"What specifically distinguishes Marwell's account from previous studies concerns his personal involvement in the Justice Department's Office of Special Investigations (O.S.I.) and the search for and identification of Mengele. Much of the volume is taken up with Mengele's escape to, and life in, various South American countries and the bungled attempts to locate and capture him. Astonishingly, Mengele was in American captivity in 1945 and the Israelis found him in 1960; for different reasons both ventures were simply dropped. Marwell comprehensively recounts this case of justice denied, and how - helped by his wealthy family, loyal friends and Nazi sympathizers - Mengele succeeded in evading his would-be captors. There is also highly detailed reportage regarding the seemingly endless investigations and multiple conflicts surrounding the interpretation of the medical and forensic evidence that in 1992 definitively established that Mengele had died in Brazil in 1979.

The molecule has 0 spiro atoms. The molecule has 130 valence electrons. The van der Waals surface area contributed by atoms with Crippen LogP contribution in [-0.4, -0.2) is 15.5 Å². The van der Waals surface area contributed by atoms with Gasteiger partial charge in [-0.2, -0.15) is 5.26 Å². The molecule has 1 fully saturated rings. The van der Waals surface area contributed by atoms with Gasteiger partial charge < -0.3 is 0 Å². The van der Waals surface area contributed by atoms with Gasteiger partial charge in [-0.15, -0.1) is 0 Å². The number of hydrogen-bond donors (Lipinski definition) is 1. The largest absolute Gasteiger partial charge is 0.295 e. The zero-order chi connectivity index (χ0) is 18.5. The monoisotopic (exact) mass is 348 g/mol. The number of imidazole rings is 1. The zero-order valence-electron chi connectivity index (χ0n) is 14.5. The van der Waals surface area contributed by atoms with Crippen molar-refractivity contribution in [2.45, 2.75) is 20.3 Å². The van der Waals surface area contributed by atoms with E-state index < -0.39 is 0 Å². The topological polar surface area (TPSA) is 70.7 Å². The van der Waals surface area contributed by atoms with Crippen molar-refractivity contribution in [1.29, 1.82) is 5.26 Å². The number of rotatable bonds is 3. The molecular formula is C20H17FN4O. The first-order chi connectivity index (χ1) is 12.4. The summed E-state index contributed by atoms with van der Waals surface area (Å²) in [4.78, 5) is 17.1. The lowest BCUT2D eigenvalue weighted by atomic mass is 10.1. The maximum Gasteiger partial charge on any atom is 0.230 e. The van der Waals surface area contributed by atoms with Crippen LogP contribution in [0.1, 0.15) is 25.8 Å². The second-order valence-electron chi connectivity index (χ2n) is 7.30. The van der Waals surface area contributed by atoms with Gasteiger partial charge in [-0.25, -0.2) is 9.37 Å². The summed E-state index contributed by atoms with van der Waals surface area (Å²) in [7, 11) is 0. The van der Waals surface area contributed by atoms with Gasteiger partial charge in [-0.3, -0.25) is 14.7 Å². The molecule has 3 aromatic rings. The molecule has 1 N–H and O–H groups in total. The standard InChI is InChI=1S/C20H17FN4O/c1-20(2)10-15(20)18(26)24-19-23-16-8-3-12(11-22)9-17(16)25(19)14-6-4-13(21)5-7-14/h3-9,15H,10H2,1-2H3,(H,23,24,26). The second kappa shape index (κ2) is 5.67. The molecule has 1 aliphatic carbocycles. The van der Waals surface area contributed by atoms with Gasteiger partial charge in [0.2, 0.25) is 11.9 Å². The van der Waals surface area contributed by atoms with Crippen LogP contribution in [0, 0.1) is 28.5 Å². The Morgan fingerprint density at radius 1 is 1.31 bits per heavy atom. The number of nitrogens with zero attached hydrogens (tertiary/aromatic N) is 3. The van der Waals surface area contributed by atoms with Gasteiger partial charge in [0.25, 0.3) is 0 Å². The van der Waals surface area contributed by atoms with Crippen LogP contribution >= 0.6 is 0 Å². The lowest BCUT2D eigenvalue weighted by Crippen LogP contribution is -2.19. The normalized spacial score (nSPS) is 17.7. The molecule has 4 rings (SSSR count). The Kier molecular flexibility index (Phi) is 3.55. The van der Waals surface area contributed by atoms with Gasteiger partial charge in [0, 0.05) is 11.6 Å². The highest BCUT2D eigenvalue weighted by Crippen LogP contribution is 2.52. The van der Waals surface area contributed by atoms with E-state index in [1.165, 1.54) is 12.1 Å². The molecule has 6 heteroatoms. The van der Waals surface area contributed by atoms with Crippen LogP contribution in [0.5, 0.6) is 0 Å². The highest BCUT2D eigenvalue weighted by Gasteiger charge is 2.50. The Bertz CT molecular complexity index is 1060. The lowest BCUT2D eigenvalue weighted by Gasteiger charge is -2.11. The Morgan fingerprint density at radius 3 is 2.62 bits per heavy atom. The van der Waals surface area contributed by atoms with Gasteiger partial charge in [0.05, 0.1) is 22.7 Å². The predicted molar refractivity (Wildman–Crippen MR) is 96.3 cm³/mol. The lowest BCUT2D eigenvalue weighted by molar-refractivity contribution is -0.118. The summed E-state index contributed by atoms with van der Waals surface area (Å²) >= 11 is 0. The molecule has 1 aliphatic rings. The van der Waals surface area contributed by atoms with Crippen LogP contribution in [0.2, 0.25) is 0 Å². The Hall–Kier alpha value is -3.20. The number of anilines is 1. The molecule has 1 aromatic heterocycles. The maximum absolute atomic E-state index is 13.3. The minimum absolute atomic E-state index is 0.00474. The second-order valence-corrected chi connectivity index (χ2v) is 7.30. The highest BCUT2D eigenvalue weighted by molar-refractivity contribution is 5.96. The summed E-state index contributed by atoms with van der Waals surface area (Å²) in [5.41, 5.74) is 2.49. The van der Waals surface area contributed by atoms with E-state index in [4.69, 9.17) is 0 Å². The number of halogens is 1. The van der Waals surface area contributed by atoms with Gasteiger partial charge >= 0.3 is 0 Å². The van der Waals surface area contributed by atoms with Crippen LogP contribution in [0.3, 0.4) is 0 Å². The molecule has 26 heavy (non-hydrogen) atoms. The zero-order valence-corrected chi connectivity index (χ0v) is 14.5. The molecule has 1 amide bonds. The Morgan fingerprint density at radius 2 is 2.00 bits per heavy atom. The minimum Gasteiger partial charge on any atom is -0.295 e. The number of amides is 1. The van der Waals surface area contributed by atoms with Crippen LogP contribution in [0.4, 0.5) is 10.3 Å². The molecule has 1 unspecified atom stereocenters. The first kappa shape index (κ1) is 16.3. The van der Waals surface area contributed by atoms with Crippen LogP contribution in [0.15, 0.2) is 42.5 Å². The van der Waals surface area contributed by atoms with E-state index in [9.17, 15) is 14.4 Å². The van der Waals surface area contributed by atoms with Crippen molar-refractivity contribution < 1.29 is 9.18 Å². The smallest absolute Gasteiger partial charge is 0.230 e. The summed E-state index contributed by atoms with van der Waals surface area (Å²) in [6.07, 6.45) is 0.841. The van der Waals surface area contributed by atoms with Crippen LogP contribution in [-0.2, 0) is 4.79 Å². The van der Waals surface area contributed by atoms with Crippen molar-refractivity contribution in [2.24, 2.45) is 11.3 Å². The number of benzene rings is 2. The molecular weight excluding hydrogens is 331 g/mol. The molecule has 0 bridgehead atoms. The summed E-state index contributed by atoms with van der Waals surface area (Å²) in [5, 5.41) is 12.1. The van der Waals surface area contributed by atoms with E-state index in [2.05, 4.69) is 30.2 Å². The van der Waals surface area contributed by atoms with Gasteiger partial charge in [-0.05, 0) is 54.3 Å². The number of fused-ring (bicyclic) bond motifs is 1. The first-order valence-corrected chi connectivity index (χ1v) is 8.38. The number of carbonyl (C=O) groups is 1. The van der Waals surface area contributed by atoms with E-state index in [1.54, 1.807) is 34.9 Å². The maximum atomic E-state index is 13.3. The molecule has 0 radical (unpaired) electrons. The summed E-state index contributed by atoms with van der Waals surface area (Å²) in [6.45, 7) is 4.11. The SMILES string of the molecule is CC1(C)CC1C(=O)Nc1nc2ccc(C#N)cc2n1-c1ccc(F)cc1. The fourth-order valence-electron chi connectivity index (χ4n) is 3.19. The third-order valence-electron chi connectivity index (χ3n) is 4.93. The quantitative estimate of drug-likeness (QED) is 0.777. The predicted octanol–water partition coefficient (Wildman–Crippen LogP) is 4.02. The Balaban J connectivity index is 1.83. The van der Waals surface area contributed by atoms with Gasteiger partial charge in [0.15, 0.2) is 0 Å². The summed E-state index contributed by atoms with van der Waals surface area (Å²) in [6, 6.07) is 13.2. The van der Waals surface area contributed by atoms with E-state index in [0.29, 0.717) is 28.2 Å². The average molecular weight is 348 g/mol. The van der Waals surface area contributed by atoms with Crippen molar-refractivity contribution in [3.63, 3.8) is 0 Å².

"Finally, in the end," Marwell writes with a certain flourish, "I held his bones in my hands." When in October 1992 the O.S.I. submitted its concluding report, "In the Matter of Josef Mengele," it was to the assistant attorney general for the criminal division, Robert S. Mueller III. He later handed it to his boss, the attorney general, William P. Barr.